Diversity in Unity: Developing an anti-racist framework within Froebelian pedagogy


A new research project, funded by the Froebel Trust, set to begin in the summer of 2022; prefaced by a new journal article on collaborative writing about race with/on early childhood.

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In light of the murder of George Floyd and the resurgent Black Lives Matter movement, the past two years have weighed heavy with questions about how we, as educators, can meaningfully address race and racism in early childhood contexts. A new research project led by Shaddai Tembo and Simon Bateson, funded by The Froebel Trust, is set to contribute to these debates, beginning in the summer of 2022.

Ongoing reports of racism against Black and minoritised children within educational environments continue to paint a stark picture of the lack of progress that the early childhood field has made in the past two decades. While it is increasingly accepted that it is no longer sufficient to be merely ‘non-racist’, to date there remains some disagreement with regards to what an actively ‘anti-racist’ approach may look like in practice. Furthermore, few, if any, studies have examined how such an approach may align with an explicitly Froebelian pedagogy. As such, there is currently little clarity about how well Froebel’s original principles could be generatively broadened to meet the pressing commitment toward anti-racism, without departing too far from the core values of a Froebelian approach.

While the perception remains prevalent that racism is a less significant issue in Scotland because of a less ethnically diverse population, we see such a position as symptomatic of whiteness. To maintain this argument would be to displace the burden of engaging in anti-racism onto Black and minoritised people, whereas the existing research has long made clear that white-majority settings have a significant role to play in countering colour-blind attitudes, racial prejudice and discrimination, and in consciously promoting the value of cultural diversity.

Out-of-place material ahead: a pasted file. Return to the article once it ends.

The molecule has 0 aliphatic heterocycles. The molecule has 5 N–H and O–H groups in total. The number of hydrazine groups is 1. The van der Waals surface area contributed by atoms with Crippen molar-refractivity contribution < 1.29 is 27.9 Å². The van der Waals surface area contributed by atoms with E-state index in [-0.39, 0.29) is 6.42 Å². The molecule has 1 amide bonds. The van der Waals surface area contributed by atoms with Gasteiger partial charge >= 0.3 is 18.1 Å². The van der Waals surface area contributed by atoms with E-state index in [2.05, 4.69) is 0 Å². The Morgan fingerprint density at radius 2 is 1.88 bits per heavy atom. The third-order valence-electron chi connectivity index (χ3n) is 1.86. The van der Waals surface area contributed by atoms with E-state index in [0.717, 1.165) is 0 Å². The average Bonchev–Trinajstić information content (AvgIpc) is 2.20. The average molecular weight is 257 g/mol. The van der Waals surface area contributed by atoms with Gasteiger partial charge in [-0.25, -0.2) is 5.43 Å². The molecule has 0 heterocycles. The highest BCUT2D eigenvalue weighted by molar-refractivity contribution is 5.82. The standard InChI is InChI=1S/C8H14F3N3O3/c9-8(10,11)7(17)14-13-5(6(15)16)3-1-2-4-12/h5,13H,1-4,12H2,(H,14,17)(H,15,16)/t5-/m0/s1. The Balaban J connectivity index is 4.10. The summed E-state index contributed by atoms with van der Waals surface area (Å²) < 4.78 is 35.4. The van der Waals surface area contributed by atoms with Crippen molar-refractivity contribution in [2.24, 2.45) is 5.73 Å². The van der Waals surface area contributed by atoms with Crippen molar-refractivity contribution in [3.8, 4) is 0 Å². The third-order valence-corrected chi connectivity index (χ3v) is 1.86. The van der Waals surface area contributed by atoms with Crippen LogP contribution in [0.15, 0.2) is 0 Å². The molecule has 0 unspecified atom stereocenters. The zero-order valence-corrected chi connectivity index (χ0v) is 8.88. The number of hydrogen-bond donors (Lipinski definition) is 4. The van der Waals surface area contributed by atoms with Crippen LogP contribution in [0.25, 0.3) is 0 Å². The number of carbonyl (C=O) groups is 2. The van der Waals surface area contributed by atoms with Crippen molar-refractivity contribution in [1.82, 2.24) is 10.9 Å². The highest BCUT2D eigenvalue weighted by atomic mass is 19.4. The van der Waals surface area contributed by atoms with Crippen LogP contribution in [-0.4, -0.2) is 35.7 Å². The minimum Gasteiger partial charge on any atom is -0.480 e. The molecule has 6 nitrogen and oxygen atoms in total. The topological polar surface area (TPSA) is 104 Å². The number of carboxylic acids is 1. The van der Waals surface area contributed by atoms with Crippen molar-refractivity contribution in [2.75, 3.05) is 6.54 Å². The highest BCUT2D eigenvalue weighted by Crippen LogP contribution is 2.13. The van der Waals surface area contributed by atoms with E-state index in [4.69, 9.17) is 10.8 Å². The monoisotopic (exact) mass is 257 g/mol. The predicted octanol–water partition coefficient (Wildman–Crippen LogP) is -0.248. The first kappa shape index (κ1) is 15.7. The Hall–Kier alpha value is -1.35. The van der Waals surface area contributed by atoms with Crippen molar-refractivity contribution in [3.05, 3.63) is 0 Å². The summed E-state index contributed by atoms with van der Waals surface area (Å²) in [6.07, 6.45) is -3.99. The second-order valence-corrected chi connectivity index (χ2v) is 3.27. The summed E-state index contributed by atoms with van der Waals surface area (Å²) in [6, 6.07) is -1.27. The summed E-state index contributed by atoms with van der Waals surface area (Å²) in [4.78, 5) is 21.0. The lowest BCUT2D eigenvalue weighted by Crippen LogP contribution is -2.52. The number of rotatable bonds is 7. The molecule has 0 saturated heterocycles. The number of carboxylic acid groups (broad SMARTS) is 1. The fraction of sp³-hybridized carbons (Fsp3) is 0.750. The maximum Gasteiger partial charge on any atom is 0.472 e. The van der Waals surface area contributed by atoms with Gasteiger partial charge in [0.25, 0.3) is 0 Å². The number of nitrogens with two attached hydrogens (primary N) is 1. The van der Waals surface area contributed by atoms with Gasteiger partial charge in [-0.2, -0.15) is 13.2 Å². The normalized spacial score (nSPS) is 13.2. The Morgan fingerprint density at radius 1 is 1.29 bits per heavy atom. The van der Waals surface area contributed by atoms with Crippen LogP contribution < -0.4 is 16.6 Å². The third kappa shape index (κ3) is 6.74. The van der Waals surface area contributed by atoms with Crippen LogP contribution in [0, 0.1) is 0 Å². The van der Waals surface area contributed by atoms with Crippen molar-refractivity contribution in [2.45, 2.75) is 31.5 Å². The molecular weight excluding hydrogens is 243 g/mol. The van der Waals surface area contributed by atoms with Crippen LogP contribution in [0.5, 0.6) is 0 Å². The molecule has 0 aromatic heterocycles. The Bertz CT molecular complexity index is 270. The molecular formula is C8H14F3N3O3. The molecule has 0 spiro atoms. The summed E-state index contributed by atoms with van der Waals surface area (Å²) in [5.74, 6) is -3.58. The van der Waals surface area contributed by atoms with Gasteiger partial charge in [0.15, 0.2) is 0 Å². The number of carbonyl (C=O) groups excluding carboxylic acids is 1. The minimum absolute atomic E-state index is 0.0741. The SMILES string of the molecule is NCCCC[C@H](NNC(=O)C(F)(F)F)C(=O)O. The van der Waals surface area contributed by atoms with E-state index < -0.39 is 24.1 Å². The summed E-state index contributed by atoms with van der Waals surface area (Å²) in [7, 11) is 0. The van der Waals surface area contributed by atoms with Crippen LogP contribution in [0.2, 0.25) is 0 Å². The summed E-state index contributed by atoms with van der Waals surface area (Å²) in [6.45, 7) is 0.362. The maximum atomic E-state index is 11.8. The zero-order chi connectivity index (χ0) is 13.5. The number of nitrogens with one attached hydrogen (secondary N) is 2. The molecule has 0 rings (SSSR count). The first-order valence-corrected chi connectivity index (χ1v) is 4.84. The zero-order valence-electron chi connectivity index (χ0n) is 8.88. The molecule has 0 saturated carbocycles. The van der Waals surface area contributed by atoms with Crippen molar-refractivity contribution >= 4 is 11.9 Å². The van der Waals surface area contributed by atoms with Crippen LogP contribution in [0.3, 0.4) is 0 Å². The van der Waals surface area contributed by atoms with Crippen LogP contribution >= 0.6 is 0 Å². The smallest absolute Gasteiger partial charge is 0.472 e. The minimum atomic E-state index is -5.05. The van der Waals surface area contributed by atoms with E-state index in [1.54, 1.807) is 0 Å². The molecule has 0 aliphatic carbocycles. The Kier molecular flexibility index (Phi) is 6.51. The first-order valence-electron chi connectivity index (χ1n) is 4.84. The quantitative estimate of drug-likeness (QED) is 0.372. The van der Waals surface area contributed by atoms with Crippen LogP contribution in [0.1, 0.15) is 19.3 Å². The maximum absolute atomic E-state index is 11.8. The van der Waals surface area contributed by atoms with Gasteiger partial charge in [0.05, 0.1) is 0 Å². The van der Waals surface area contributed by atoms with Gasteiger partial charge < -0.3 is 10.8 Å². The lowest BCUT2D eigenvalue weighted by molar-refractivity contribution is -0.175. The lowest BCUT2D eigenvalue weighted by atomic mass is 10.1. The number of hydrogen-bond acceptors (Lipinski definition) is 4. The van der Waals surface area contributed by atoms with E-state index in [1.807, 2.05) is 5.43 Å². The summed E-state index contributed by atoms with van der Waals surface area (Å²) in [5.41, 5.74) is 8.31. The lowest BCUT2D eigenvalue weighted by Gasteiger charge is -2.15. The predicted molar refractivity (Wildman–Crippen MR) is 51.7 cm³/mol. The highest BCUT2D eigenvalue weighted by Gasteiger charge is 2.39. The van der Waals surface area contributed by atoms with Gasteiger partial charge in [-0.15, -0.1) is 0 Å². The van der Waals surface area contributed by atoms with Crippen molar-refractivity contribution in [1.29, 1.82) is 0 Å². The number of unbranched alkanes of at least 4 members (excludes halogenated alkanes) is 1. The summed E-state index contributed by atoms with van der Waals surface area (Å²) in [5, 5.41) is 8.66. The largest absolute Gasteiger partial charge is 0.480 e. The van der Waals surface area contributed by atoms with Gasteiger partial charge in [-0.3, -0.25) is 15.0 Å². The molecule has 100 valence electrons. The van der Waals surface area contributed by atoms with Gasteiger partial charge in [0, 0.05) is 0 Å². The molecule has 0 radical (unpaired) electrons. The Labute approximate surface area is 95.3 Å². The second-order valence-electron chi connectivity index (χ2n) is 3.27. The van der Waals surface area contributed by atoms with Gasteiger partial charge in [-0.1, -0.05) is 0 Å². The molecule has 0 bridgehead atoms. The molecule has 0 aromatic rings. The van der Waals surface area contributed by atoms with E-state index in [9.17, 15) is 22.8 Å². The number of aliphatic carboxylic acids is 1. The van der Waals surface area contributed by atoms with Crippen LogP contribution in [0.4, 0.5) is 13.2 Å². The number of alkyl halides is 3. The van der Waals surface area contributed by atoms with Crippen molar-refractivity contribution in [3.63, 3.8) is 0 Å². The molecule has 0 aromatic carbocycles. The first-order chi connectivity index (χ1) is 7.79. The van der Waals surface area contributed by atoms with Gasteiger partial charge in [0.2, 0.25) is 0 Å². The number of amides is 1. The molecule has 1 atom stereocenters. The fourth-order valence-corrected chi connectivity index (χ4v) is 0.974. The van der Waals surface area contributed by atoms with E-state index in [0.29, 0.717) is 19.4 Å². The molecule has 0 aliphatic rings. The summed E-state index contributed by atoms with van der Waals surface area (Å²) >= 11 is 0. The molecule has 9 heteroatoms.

Yet, currently, there remains little existing research into how race, racism and whiteness may show up consciously, or not, among children within white-majority settings in ways that commonly go unnoticed. This project intends to examine these issues as they emerge through observational inquiry into children’s play, utilising decolonial fields of scholarship to consider how the historically-present characteristics of whiteness continue to shape power relations in children’s play (Jones and Okun, 2001; Harris, 1993; Mignolo, 2012; Braidotti, 2013).

This collaborative inquiry offers a long-overdue study into how well Froebelian pedagogy, on the ascent in Scotland, responds to social justice within the twenty-first century. It will specifically foreground the question of how “whiteness” shows up in ELC communities, with a view to developing a framework for mobilising anti-racism in practice. Our aims are twofold:
1. To examine the relation between Froebelian pedagogy (as interpreted through Friedrich Froebel’s founding texts/contemporary commentary and in its application in practice within two Froebelian nursery settings) and anti-racism: understood as a range of practices that may counter racial prejudice and discrimination, through the lens of whiteness theory.
2. To develop a framework for understanding how racial differences are produced between children within Scottish early childhood provision, attending to relational practices in play that may create inequalities between different racial groups.

As an important prelude to this forthcoming research project, Simon and Shaddai have published a journal article that has been deliberately written prior to any research undertakings. This paper discusses how the authors came to engage in anti-racism together, examines individual tensions with/in this line of inquiry, and develops an ethical praxis of engagement for this forthcoming project.

This paper can be accessed free here.

Shaddai Tembo is a lecturer in early education and childhood practice at Perth College UHI, an associate lecturer at the Open University, and a postgraduate research student at the University of the West of Scotland. Shaddai began his career as an EY practitioner and family support worker for a children’s centre in Bristol. He is a trustee for both Early Education and the Fatherhood Institute. Shaddai also co-convenes the SERA EY Network and is an independent writer and speaker through Critical Early Years. He has published research articles in the Journal of Early Childhood, Ethnicities, and Emotion, Space and Society.

Follow Shaddai at https://twitter.com/criticaleyears

Simon Bateson is a Co-director of Froebelian Futures, an international training and research programme which aims to develop and deepen Froebelian pedagogy and leadership in Scotland and beyond. He also teaches on the Froebel and Social Justice MSc at The University of Edinburgh. Additionally, Simon works as a practitioner with young children at Cowgate Under 5s in Edinburgh. He has a diverse leadership background in the arts, social justice and environmental sectors in Scotland and has served on a number of third sector boards. Simon is the founder of the Scottish social change charity, Take One Action.